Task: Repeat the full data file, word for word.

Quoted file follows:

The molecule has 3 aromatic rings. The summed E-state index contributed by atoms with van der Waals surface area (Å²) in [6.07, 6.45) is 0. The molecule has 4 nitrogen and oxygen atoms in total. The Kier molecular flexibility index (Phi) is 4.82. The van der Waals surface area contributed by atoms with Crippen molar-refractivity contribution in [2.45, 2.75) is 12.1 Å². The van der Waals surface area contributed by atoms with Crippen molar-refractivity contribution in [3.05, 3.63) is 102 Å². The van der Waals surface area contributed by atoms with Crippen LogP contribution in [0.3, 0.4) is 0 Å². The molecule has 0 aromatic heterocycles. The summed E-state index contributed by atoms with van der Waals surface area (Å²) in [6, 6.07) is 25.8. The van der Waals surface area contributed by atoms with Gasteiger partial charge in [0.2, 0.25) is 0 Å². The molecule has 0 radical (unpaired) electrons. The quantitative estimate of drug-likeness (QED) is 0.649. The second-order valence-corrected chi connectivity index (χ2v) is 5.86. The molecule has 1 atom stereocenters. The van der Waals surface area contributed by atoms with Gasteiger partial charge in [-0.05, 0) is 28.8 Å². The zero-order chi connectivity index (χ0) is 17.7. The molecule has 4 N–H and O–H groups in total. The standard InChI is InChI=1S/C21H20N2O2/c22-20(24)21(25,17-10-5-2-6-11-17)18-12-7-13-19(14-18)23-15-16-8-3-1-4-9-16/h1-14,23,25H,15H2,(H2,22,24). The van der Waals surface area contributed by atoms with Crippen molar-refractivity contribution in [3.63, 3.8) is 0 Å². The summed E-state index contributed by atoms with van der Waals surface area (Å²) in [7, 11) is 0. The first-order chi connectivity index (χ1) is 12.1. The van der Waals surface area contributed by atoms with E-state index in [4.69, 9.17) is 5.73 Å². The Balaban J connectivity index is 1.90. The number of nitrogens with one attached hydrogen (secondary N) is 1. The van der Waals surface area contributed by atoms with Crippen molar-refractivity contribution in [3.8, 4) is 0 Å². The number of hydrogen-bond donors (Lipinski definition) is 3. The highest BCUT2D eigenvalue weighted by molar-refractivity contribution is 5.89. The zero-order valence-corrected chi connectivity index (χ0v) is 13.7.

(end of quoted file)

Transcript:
The molecule has 3 aromatic rings. The summed E-state index contributed by atoms with van der Waals surface area (Å²) in [6.07, 6.45) is 0. The molecule has 4 nitrogen and oxygen atoms in total. The Kier molecular flexibility index (Phi) is 4.82. The van der Waals surface area contributed by atoms with Crippen molar-refractivity contribution in [2.45, 2.75) is 12.1 Å². The van der Waals surface area contributed by atoms with Crippen molar-refractivity contribution in [3.05, 3.63) is 102 Å². The van der Waals surface area contributed by atoms with Crippen LogP contribution in [0.3, 0.4) is 0 Å². The molecule has 0 aromatic heterocycles. The summed E-state index contributed by atoms with van der Waals surface area (Å²) in [6, 6.07) is 25.8. The van der Waals surface area contributed by atoms with Gasteiger partial charge in [0.2, 0.25) is 0 Å². The molecule has 0 radical (unpaired) electrons. The quantitative estimate of drug-likeness (QED) is 0.649. The second-order valence-corrected chi connectivity index (χ2v) is 5.86. The molecule has 1 atom stereocenters. The van der Waals surface area contributed by atoms with Gasteiger partial charge in [-0.05, 0) is 28.8 Å². The zero-order chi connectivity index (χ0) is 17.7. The molecule has 4 N–H and O–H groups in total. The standard InChI is InChI=1S/C21H20N2O2/c22-20(24)21(25,17-10-5-2-6-11-17)18-12-7-13-19(14-18)23-15-16-8-3-1-4-9-16/h1-14,23,25H,15H2,(H2,22,24). The van der Waals surface area contributed by atoms with Crippen molar-refractivity contribution in [3.63, 3.8) is 0 Å². The summed E-state index contributed by atoms with van der Waals surface area (Å²) in [7, 11) is 0. The first-order chi connectivity index (χ1) is 12.1. The van der Waals surface area contributed by atoms with E-state index in [4.69, 9.17) is 5.73 Å². The Balaban J connectivity index is 1.90. The number of nitrogens with one attached hydrogen (secondary N) is 1. The van der Waals surface area contributed by atoms with Crippen molar-refractivity contribution in [3.8, 4) is 0 Å². The number of hydrogen-bond donors (Lipinski definition) is 3. The highest BCUT2D eigenvalue weighted by molar-refractivity contribution is 5.89. The zero-order valence-corrected chi connectivity index (χ0v) is 13.7.